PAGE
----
Decades of missed UK R&D spending could damage future growth

Posted on 1 Dec 2014 by Callum Bentley

The Government must commit to a three per cent target of GDP of research and development (R&D) spending by 2020 to ensure the UK doesn’t lag behind international competitors, says the Business, Innovation and Skills (BIS) Select Committee in its Business-University Collaboration report published today.

The BIS Committee finds that more than 30 years of under-investment in R&D has left the UK trailing countries such as the USA, Germany and France in science and innovation spending, threatening the opportunities for economic growth offered by the research excellence of the UK’s world class university system.

Adrian Bailey, chair of the Business, Innovation and Skills (BIS) Committee, said: In 1979, the UK was one of the most research-intensive economies in the world. Now amongst advanced industrial economies, it is one of the least. If the UK is going to punch its weight in the global economy, and help our businesses succeed in international markets, the Government needs to bridge this structural gap in research and development (R&D) funding and commit to a 3 per cent target of GDP spent on R&D by 2020.

“To ensure the economic potential of our science base isn’t throttled, we call on the Government to protect the science budget in the next Spending Review and to use the forthcoming Science and Innovation Strategy to set out its plans to build capacity in our innovation system and articulate an ambitious vision for this sector.”

Report Committee Membership 

  • Mr Adrian Bailey MP (Lab) (West Bromwich West)
  • Mr William Bain MP (Lab) (Glasgow North East)
  • Mr Brian Binley MP (Con) (Northampton South)
  • Paul Blomfield MP (Lab) (Sheffield Central)
  • Katy Clark MP (Lab) (North Ayrshire and Arran)
  • Mike Crockart MP (Lib Dem) (Edinburgh West)
  • Caroline Dinenage MP (Con) (Gosport)
  • Rebecca Harris MP (Con) (Castle Point)
  • Ann McKechin MP (Lab) (Glasgow North)
  • Mr Robin Walker MP (Con) (Worcester)
  • Nadhim Zahawi MP (Con) (Stratford upon Avon)

The Committee visited Catapult centres at Milton Keynes and Harwell, Oxford, as part of its inquiry and its report finds the Catapult network has played a valuable role in harnessing the commercial benefits of science and innovation research. The Committee calls on the Government to back the recommendations of the recent Hauser Catapult review and expand the Catapult Network from the seven current centres to 20 by 2020 and 30 by 2030 and increase funding to Innovate UK.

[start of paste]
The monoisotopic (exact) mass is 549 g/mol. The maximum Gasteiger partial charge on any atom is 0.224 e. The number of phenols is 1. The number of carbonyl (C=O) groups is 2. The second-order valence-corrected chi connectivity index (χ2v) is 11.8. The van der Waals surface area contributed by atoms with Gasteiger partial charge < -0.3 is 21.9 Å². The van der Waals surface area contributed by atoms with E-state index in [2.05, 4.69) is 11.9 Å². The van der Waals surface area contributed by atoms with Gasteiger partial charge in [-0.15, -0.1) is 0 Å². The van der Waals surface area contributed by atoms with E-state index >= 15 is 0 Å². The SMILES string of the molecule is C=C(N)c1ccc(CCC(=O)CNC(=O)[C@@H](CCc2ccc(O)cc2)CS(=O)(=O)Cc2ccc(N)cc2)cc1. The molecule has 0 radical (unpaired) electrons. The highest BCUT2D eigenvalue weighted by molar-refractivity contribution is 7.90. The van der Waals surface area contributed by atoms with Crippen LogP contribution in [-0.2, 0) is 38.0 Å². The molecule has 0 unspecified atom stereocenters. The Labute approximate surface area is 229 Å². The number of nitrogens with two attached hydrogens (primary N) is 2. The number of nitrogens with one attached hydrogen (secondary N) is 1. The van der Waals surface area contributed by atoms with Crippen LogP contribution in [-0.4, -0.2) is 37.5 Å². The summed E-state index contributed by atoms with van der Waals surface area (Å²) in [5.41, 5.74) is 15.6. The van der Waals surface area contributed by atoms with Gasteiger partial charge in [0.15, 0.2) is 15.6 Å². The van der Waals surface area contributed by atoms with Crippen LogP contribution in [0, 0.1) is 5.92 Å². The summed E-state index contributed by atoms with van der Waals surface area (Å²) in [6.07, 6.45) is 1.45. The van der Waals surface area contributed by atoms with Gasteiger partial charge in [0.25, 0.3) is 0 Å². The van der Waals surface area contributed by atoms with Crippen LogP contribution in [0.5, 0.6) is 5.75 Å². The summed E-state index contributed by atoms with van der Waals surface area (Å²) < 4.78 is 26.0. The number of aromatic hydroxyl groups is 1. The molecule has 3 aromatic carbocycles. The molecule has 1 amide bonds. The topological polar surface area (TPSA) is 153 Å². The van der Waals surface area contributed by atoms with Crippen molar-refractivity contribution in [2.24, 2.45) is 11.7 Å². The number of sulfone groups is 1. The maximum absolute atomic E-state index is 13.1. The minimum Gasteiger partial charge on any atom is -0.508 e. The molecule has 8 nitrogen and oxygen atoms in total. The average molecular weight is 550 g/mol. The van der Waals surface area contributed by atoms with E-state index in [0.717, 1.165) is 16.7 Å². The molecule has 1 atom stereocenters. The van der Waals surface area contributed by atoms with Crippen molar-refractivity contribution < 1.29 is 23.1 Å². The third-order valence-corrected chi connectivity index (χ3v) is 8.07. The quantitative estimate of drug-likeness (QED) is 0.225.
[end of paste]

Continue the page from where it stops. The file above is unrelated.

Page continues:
The Committee heard encouraging news about the developing links between businesses and universities, offering businesses access to cutting-edge research, high-tech infrastructure and highly skilled people, while giving universities an opportunity to develop their applied research and demonstrate the impact of their work. However, the Committee finds that more can be done to improve communication between businesses and universities and calls for a co-ordinated approach to ensure the range of existing initiatives are utilised effectively.

Adrian Bailey MP, Chair, said: “We have a world-class university research and science base in the UK but not enough is being done to harness the potential economic benefits of this expertise. Other countries, such as Germany, seem to get more value from their scientific activity than the UK. The Government needs to do more to bring businesses and universities together to realise the benefits of the cutting-edge research taking place across the country”.

The Committee recommends that the Government establish a respected and impartial way to measure and evaluate the success of its initiatives to increase R&D activity, such as by reintroduction of the R&D scoreboard. These measures, alongside an ambitious long-term vision for the innovation system, should be built into the forthcoming Science and Innovation strategy.

Innovate UK Chief Executive, Iain Gray

Welcoming the report, Iain Gray, chief executive of Innovate UK said: “As the UK’s innovation agency, Innovate UK and the network of Catapult centres we are developing exist to make sure that innovative products and services get to the market and the UK sees the economic benefit of that. A lot of those ideas we support come from the work done by our excellent universities, and I’m pleased that the BIS committee have recognised that in their report. Of course, we want to go further than we do already and help more businesses bring their ideas to market. The committee’s report makes a number of recommendations which could help us do that, particularly where they chime with Hermann Hauser’s recommendations on the future of the Catapult centres.

“As we said to the committee, nearly half of all proposals we receive warrant funding, but we can only actually fund 23%. That means that there are some exciting and innovative ideas that we aren’t able to give the support they need, despite our best efforts. We know that there’s more which could be done, and the committee’s report recognises the under investment in R&D compared with our competitor nations. If we want to have a truly innovation led economy we need to make sure that all of us, Government, researchers, innovators and investors avoid the temptation to take a short-term view and invest our time, effort and financial support into something that will have much longer-term benefits.

“Investing in innovation brings a positive return to the economy. So, with long term stability in the innovation landscape we will have the ability to make sure that the UK really goes the extra mile and turns great ideas into business success and a growing economy. At Innovate UK, we know that what we do works and I think the committee recognise that in their report too.”